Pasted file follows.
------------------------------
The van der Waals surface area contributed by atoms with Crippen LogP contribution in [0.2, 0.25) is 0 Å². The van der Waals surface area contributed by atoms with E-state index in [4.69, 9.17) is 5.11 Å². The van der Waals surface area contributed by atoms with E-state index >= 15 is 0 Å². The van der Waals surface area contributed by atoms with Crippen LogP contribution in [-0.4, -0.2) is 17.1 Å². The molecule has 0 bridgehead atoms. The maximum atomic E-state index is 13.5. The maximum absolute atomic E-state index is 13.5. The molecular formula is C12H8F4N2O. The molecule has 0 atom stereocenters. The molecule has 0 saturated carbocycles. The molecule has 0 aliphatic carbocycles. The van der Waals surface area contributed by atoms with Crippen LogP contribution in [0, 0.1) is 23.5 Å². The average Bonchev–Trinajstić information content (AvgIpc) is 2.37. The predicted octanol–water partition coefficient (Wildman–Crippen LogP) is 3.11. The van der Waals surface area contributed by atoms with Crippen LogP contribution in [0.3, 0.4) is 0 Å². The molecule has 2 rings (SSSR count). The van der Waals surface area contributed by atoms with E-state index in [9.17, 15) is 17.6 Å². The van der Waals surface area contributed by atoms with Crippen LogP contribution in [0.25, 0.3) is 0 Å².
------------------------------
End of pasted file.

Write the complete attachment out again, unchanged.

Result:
The van der Waals surface area contributed by atoms with Crippen LogP contribution in [0.2, 0.25) is 0 Å². The van der Waals surface area contributed by atoms with E-state index in [4.69, 9.17) is 5.11 Å². The van der Waals surface area contributed by atoms with E-state index >= 15 is 0 Å². The van der Waals surface area contributed by atoms with Crippen LogP contribution in [-0.4, -0.2) is 17.1 Å². The molecule has 0 bridgehead atoms. The maximum atomic E-state index is 13.5. The maximum absolute atomic E-state index is 13.5. The molecular formula is C12H8F4N2O. The molecule has 0 atom stereocenters. The molecule has 0 saturated carbocycles. The molecule has 0 aliphatic carbocycles. The van der Waals surface area contributed by atoms with Crippen LogP contribution in [0, 0.1) is 23.5 Å². The average Bonchev–Trinajstić information content (AvgIpc) is 2.37. The predicted octanol–water partition coefficient (Wildman–Crippen LogP) is 3.11. The van der Waals surface area contributed by atoms with Crippen LogP contribution in [0.3, 0.4) is 0 Å². The molecule has 2 rings (SSSR count). The van der Waals surface area contributed by atoms with E-state index in [9.17, 15) is 17.6 Å². The van der Waals surface area contributed by atoms with Crippen LogP contribution in [0.25, 0.3) is 0 Å².